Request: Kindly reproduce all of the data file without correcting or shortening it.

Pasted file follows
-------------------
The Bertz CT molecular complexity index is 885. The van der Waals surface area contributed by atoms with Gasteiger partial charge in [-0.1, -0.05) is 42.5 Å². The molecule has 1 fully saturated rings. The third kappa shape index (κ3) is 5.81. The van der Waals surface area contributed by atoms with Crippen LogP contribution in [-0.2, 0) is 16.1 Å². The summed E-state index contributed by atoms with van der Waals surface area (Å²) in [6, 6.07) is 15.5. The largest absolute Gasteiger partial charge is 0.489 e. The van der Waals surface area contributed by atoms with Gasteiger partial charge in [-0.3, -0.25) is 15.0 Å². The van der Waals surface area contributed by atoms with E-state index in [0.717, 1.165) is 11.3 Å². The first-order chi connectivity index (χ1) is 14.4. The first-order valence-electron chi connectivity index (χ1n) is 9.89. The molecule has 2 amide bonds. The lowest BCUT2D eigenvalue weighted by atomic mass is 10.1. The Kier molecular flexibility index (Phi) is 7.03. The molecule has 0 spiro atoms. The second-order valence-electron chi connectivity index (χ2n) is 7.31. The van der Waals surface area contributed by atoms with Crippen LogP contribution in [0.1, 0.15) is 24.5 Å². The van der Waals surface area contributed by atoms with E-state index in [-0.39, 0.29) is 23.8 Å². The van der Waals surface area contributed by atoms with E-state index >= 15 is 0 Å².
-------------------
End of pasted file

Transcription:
The Bertz CT molecular complexity index is 885. The van der Waals surface area contributed by atoms with Gasteiger partial charge in [-0.1, -0.05) is 42.5 Å². The molecule has 1 fully saturated rings. The third kappa shape index (κ3) is 5.81. The van der Waals surface area contributed by atoms with Crippen LogP contribution in [-0.2, 0) is 16.1 Å². The summed E-state index contributed by atoms with van der Waals surface area (Å²) in [6, 6.07) is 15.5. The largest absolute Gasteiger partial charge is 0.489 e. The van der Waals surface area contributed by atoms with Gasteiger partial charge in [-0.3, -0.25) is 15.0 Å². The van der Waals surface area contributed by atoms with E-state index in [0.717, 1.165) is 11.3 Å². The first-order chi connectivity index (χ1) is 14.4. The first-order valence-electron chi connectivity index (χ1n) is 9.89. The molecule has 2 amide bonds. The lowest BCUT2D eigenvalue weighted by atomic mass is 10.1. The Kier molecular flexibility index (Phi) is 7.03. The molecule has 0 spiro atoms. The second-order valence-electron chi connectivity index (χ2n) is 7.31. The van der Waals surface area contributed by atoms with Crippen LogP contribution in [0.1, 0.15) is 24.5 Å². The van der Waals surface area contributed by atoms with E-state index in [-0.39, 0.29) is 23.8 Å². The van der Waals surface area contributed by atoms with E-state index >= 15 is 0 Å².